August 30, 2013 4:50 pm

America Movil falls foul of informal Dutch takeover rules

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From the start of Carlos Slim’s effort to acquire KPN, there have been questions over whether the Netherlands would let the former state telecoms monopoly fall into foreign hands.

Those doubts seemed vindicated on Thursday when an independent foundation charged with protecting KPN’s stakeholders exercised a poison-pill option and blocked the deal, at least for now.

But the sticking point was not so much concern over national interests as a failure by the Mexican billionaire’s company, America Movil, to abide by the consensus-driven practices of Dutch business culture. Many analysts said the move seemed aimed not at torpedoing the agreement but at forcing America Movil to negotiate amicably with KPN, and that the offer could well go forward if the Mexican telecom changed its style.

In a press conference on Friday, the Foundation Preference Shares B KPN said America Movil had broken the informal rules of Dutch business. The Mexican group submitted its official bid to Dutch authorities last week without first striking a relationship agreement with KPN’s board, and without negotiating with other stakeholders, including customers and workers, over the contents.

“In football, the rules in the Netherlands and Mexico are the same, but this isn’t football,” said Jacques Schraven, the former Shell executive who heads the foundation’s five-member board.

“The process is that you’re supposed to have a relationship agreement acceptable to both sides, and then bring out the bid document,” said Peter Wakkie, a corporate lawyer and member of the foundation’s board. Because America Movil had done things the other way around, KPN would have been “negotiating with their backs to the wall while the bid is under way”, he added.

America Movil on Friday disputed the foundation’s charges, saying it had discussions with KPN before making its initial bid and was negotiating a new relationship agreement. The company said on Friday it was still committed to the takeover offer but would withdraw it if “the foundation maintains its current position”.

The foundation was established in 1994 when the Dutch government privatised the former state telecoms monopoly. It has the power to exercise a call option creating enough new preferential shares to give it a stake of 50 per cent minus one vote, which it exercised on Thursday.

In contrast to other European countries such as France, the Netherlands has historically had an open attitude towards takeovers. The Dutch government did not interfere with the 2007 takeover of the country’s largest bank, ABN AMRO, or with last year’s bid by UPS to acquire delivery company TNT Express, though that deal was eventually blocked by European regulators.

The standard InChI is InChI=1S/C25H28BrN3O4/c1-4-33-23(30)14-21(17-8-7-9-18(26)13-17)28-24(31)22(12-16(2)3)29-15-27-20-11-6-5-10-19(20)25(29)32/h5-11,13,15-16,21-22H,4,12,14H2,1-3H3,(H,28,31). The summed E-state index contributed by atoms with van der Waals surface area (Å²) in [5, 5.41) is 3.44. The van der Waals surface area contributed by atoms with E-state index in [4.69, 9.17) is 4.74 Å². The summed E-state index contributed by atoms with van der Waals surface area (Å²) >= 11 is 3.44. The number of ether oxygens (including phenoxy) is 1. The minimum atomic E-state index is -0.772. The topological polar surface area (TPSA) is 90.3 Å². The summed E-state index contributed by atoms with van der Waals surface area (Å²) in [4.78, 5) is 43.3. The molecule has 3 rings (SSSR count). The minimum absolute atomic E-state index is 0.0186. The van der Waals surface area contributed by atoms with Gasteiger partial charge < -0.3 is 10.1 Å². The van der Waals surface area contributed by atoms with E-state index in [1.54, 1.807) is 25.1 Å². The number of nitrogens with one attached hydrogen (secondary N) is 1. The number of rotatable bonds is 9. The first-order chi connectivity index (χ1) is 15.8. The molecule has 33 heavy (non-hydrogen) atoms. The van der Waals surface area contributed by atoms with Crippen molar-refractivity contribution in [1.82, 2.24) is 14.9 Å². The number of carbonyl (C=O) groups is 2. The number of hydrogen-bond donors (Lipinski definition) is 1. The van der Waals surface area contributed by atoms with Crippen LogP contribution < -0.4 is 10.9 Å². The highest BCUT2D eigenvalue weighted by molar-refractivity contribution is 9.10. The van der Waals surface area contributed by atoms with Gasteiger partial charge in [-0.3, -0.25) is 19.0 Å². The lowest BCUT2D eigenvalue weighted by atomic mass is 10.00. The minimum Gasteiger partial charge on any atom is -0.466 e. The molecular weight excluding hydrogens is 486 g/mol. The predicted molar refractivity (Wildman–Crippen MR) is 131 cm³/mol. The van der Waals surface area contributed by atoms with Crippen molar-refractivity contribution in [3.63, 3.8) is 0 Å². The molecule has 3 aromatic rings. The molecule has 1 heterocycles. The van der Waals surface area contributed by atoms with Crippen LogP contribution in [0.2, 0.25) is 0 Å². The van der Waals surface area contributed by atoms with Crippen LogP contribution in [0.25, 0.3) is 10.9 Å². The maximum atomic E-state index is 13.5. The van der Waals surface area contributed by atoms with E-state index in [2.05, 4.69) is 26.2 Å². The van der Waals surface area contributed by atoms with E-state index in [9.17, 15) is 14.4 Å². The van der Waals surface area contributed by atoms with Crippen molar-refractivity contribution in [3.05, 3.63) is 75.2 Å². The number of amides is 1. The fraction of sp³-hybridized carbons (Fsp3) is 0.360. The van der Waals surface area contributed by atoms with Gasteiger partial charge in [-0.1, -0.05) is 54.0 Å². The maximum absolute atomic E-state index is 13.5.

But the country does have a tradition of society-wide agreements on economic affairs that can be hard for outsiders to get used to. The foundation took pains to emphasise on Friday that it had no objections in principle to America Movil acquiring KPN provided the process was not hostile.

“The Netherlands is a country of consensus,” said Peter Werdmuller, a lawyer at Dutch firm Houthoff Buruma. He said he expected talks over the intended bid to go forward. “The foundation’s focus appears to be on due process, fairness, and facilitating negotiations. They said that they’re trying to give both sides a push in the back.”

 

Foundation blocks

 

The group that blocked America Movil’s takeover bid for KPN is an example of an entity that is fairly common in the Netherlands, but rare outside it: the independent corporate foundation.

Such foundations are often established as a tool for corporate boards to fight activist shareholders or prevent takeovers. Dutch bank ING has a foundation empowered to prevent a “coincidental majority” at a shareholder meeting from seizing control of company policy. Semiconductor firm ASMI’s foundation intervened in 2008 to block activist shareholders from firing the company’s management.

KPN’s foundation was established in 1994 when the company was established through the privatisation of the former Dutch state telecoms monopoly. In the new company’s statutes, the Dutch state gave itself the right to create preferential shares in the company, to block any moves that might threaten national interests. It also created a foundation, with a board of five members drawn from the Dutch corporate world, that had similar rights.

The foundation’s mandate is to protect KPN’s identity and the interests of all stakeholders: shareholders, workers, customers, and Dutch society as a whole. To do so, it can exercise a call option that creates new preferential shares giving it a stake of 50 per cent of the company, minus one vote. The shares cannot be sold, but they do earn dividends.

In turn, the foundation is required to deposit capital in KPN amounting to 25 per cent of the shares’ nominal value. The foundation borrowed those funds, totalling €252m, from Dutch banks. After a maximum of two years, the foundation must redeem the shares, using the capital plus its accumulated dividends to repay the bank loans.

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